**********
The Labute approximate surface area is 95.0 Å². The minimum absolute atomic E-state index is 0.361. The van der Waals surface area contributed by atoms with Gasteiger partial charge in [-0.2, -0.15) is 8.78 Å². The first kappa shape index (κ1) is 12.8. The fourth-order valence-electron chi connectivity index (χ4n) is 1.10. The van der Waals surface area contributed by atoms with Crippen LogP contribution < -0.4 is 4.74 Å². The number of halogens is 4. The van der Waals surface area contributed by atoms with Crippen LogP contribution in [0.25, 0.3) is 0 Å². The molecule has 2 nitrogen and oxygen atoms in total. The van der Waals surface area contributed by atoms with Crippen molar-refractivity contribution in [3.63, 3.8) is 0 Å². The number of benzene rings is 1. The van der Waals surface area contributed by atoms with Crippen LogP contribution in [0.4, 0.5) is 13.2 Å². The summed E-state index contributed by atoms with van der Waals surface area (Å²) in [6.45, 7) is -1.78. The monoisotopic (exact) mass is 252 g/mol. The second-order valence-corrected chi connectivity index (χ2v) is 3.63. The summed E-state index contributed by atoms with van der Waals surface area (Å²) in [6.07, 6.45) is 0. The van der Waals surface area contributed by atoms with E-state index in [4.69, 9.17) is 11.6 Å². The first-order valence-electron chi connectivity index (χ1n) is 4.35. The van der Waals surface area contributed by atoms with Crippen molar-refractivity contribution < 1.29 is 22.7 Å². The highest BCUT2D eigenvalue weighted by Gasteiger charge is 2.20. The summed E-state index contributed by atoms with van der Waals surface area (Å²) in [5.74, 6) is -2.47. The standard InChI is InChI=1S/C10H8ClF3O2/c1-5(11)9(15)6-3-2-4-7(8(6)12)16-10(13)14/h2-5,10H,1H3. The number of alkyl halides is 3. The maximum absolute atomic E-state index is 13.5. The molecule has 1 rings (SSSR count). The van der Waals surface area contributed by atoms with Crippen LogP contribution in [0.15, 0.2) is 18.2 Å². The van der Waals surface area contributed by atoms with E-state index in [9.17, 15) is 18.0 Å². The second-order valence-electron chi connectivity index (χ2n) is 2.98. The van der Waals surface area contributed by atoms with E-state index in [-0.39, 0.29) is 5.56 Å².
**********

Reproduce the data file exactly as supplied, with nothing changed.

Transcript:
The Labute approximate surface area is 95.0 Å². The minimum absolute atomic E-state index is 0.361. The van der Waals surface area contributed by atoms with Gasteiger partial charge in [-0.2, -0.15) is 8.78 Å². The first kappa shape index (κ1) is 12.8. The fourth-order valence-electron chi connectivity index (χ4n) is 1.10. The van der Waals surface area contributed by atoms with Crippen LogP contribution < -0.4 is 4.74 Å². The number of halogens is 4. The van der Waals surface area contributed by atoms with Crippen LogP contribution in [0.25, 0.3) is 0 Å². The molecule has 2 nitrogen and oxygen atoms in total. The van der Waals surface area contributed by atoms with Crippen molar-refractivity contribution in [3.63, 3.8) is 0 Å². The number of benzene rings is 1. The van der Waals surface area contributed by atoms with Crippen LogP contribution in [0.4, 0.5) is 13.2 Å². The summed E-state index contributed by atoms with van der Waals surface area (Å²) in [6.45, 7) is -1.78. The monoisotopic (exact) mass is 252 g/mol. The second-order valence-corrected chi connectivity index (χ2v) is 3.63. The summed E-state index contributed by atoms with van der Waals surface area (Å²) in [6.07, 6.45) is 0. The van der Waals surface area contributed by atoms with E-state index in [4.69, 9.17) is 11.6 Å². The first-order valence-electron chi connectivity index (χ1n) is 4.35. The van der Waals surface area contributed by atoms with Crippen molar-refractivity contribution < 1.29 is 22.7 Å². The highest BCUT2D eigenvalue weighted by Gasteiger charge is 2.20. The summed E-state index contributed by atoms with van der Waals surface area (Å²) in [5.74, 6) is -2.47. The standard InChI is InChI=1S/C10H8ClF3O2/c1-5(11)9(15)6-3-2-4-7(8(6)12)16-10(13)14/h2-5,10H,1H3. The number of alkyl halides is 3. The maximum absolute atomic E-state index is 13.5. The molecule has 1 rings (SSSR count). The van der Waals surface area contributed by atoms with Crippen LogP contribution in [0.15, 0.2) is 18.2 Å². The van der Waals surface area contributed by atoms with E-state index in [9.17, 15) is 18.0 Å². The second-order valence-electron chi connectivity index (χ2n) is 2.98. The van der Waals surface area contributed by atoms with E-state index in [-0.39, 0.29) is 5.56 Å².